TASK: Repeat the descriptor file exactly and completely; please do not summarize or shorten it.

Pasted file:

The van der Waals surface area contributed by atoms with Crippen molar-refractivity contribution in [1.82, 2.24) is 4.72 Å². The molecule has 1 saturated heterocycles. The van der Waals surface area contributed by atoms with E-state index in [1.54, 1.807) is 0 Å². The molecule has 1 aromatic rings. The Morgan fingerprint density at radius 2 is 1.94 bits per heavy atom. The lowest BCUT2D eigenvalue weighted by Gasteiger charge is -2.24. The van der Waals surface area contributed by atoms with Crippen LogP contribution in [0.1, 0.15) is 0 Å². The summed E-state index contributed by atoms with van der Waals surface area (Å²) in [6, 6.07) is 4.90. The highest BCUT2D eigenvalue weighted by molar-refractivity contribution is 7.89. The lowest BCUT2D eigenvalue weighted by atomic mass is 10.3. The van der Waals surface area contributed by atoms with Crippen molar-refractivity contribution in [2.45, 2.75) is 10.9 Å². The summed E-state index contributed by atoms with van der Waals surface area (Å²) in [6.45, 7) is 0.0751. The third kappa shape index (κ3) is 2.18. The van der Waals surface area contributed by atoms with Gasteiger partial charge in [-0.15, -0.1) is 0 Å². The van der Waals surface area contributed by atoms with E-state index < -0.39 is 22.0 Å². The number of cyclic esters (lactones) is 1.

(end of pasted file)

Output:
The van der Waals surface area contributed by atoms with Crippen molar-refractivity contribution in [1.82, 2.24) is 4.72 Å². The molecule has 1 saturated heterocycles. The van der Waals surface area contributed by atoms with E-state index in [1.54, 1.807) is 0 Å². The molecule has 1 aromatic rings. The Morgan fingerprint density at radius 2 is 1.94 bits per heavy atom. The lowest BCUT2D eigenvalue weighted by Gasteiger charge is -2.24. The van der Waals surface area contributed by atoms with Crippen LogP contribution in [0.1, 0.15) is 0 Å². The summed E-state index contributed by atoms with van der Waals surface area (Å²) in [6, 6.07) is 4.90. The highest BCUT2D eigenvalue weighted by molar-refractivity contribution is 7.89. The lowest BCUT2D eigenvalue weighted by atomic mass is 10.3. The van der Waals surface area contributed by atoms with Crippen molar-refractivity contribution in [2.45, 2.75) is 10.9 Å². The summed E-state index contributed by atoms with van der Waals surface area (Å²) in [6.45, 7) is 0.0751. The third kappa shape index (κ3) is 2.18. The van der Waals surface area contributed by atoms with Gasteiger partial charge in [-0.15, -0.1) is 0 Å². The van der Waals surface area contributed by atoms with E-state index < -0.39 is 22.0 Å². The number of cyclic esters (lactones) is 1.